Book Reviews

Book Review: Empress Orchi

Empress Orchid (Empress Orchid, #1)

Empress Orchid by Anchee Min

My rating: 4 of 5 stars

“My sorrow for Hsien Feng and my country was beyond expression.”

This is a unique work of fiction. Empress Orchid defies all popular sentiments of Empress Dowager Cixi by depicting her as an almost regular woman who was driven to what she did through mere necessity. Initially, she applied for the position to become one of the many wives of Emperor Hsien Feng only to prevent her uncle from selling her. She acquired the art of seduction to please her Emperor to avoid being left in isolation her whole life. She ousted the men in power after Emperor Hsien Feng’s death to prevent them from killing her first. Creative as this point of view may be, it is utterly unconvincing that Orchid could be innocent and helpless to her circumstances yet able to climb up to the absolute top of China in an era when a woman’s opinion did not matter.

I have no doubt Empress Cixi was not born a scheming and malicious person. However, I cannot be sold on the idea that she survived and thrived without actively scheming to pre-empt her opponents, taking them down ruthlessly. Nonetheless, I am grateful that Anchee Min is able to present this enigmatic character in a different light, even if its sole purpose was to oppose the conventions of Chinese blaming the downfall of it’s Imperial Dynasty on one woman.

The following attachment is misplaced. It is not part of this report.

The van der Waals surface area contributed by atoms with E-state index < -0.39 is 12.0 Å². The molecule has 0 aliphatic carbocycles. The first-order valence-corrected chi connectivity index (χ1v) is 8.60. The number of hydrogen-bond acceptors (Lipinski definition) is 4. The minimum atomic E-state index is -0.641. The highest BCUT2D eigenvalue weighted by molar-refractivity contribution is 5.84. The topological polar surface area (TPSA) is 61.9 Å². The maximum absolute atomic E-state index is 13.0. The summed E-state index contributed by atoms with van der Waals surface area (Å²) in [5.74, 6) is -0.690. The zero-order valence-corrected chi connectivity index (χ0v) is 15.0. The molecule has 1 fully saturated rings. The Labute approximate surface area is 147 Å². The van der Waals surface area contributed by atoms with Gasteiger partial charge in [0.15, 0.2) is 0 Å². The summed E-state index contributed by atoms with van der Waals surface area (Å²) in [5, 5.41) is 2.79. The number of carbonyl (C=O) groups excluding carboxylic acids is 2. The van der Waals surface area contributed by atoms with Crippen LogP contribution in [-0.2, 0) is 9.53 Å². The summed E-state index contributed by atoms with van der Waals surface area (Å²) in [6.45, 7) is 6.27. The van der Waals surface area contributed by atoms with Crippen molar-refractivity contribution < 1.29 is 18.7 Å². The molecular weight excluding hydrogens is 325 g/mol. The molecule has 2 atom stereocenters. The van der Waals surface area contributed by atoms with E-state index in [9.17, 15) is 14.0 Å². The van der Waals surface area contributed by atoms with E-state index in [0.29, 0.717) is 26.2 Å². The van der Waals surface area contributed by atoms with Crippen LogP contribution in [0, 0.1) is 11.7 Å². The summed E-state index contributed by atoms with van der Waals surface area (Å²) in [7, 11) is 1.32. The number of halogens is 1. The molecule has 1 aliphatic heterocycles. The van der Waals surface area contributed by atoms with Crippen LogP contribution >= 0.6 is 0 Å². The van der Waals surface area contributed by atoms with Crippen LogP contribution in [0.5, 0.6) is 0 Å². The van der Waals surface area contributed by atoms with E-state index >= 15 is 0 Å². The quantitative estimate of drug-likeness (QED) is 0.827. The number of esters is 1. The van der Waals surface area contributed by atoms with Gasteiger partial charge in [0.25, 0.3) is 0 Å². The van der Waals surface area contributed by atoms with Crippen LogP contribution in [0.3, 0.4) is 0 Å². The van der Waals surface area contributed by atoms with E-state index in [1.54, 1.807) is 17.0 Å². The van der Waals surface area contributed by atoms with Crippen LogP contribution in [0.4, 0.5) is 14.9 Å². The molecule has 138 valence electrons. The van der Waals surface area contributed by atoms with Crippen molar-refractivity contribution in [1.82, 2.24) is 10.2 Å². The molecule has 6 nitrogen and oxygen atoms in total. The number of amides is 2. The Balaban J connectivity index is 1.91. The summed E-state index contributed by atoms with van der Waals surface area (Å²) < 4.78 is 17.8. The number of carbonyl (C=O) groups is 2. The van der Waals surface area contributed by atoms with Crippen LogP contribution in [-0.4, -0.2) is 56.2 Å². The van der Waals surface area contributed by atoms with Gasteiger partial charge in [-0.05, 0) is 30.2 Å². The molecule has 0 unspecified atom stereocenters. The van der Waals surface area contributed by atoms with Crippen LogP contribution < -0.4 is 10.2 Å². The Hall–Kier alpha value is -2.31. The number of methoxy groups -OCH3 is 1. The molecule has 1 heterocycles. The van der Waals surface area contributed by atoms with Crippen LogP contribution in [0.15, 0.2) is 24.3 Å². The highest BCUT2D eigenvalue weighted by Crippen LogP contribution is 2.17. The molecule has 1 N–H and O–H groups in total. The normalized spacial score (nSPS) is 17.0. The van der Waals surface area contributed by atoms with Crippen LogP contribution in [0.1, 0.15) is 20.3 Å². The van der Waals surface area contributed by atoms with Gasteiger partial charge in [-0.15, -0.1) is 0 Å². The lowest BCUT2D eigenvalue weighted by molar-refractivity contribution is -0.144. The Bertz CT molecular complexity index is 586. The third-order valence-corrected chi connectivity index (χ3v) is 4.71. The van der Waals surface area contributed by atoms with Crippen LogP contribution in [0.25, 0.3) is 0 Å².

“This was my first time entering the heavenly ground after the foreigners has assaulted it. Lord Elgin was three hours late. He entered with two thousand men in a display of pomp. He rode in a crimson palanquin borne by sixteen men, knowing that this privilege was reserved only for the Emperor of China. I made an effort to be gracious, although I was disgusted beyond description. I bowed slightly and shook Elgin’s hands in the Chinese style. I struggled and succeeded in keeping my emotions from spilling.”

Through this book I also gained a very personal insight to the humiliation felt by the Manchurians and Chinese alike at the cusp of foreign invasion. Emperor Hsien Feng was slowly but surely losing the North of the country to the Russians. The looting of the Summer Palace by the British and French forces in 1860 devastate the Emperor so much his health deteriorated rapidly after. Like many rulers before him, they viewed non-Chinese as inferior and barbaric. To have them taking their country bit by bit is not merely mortifying, but leaves behind a painful mark that will not be erased for generations after.

Fast-forward 159 years later, China had risen in the contemporary era able to swallow up whole most nations in this world and go head to head with the present day superpower. Whilst there is much criticism on Chinese (and American) behaviour, only when one peeks into the past will they be able to comprehend China’s thirst for showing the world what it is capable of.

The book flows reasonably well, especially considering the challenges of describing ancient Chinese philosophy, practises and customs in English. I hope this book provokes interest in the understanding of the stupendous fall and rise of China over the past century and a half.

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